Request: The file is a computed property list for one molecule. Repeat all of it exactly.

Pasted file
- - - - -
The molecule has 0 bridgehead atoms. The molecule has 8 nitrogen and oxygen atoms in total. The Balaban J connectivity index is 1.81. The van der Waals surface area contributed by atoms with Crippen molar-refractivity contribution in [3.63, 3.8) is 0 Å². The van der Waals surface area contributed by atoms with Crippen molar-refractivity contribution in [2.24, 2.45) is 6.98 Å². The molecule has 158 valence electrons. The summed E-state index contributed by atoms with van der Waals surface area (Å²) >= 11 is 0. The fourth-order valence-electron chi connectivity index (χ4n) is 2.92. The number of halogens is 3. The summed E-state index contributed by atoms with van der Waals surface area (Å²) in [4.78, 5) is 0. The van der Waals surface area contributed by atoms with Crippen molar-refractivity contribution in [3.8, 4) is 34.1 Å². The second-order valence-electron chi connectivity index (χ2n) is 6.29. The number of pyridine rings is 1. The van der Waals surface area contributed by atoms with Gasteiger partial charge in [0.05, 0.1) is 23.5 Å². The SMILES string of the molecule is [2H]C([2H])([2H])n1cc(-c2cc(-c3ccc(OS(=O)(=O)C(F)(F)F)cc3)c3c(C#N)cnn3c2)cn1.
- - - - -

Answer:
The molecule has 0 bridgehead atoms. The molecule has 8 nitrogen and oxygen atoms in total. The Balaban J connectivity index is 1.81. The van der Waals surface area contributed by atoms with Crippen molar-refractivity contribution in [3.63, 3.8) is 0 Å². The van der Waals surface area contributed by atoms with Crippen molar-refractivity contribution in [2.24, 2.45) is 6.98 Å². The molecule has 158 valence electrons. The summed E-state index contributed by atoms with van der Waals surface area (Å²) >= 11 is 0. The fourth-order valence-electron chi connectivity index (χ4n) is 2.92. The number of halogens is 3. The summed E-state index contributed by atoms with van der Waals surface area (Å²) in [4.78, 5) is 0. The van der Waals surface area contributed by atoms with Crippen molar-refractivity contribution in [3.8, 4) is 34.1 Å². The second-order valence-electron chi connectivity index (χ2n) is 6.29. The number of pyridine rings is 1. The van der Waals surface area contributed by atoms with Gasteiger partial charge in [0.05, 0.1) is 23.5 Å². The SMILES string of the molecule is [2H]C([2H])([2H])n1cc(-c2cc(-c3ccc(OS(=O)(=O)C(F)(F)F)cc3)c3c(C#N)cnn3c2)cn1.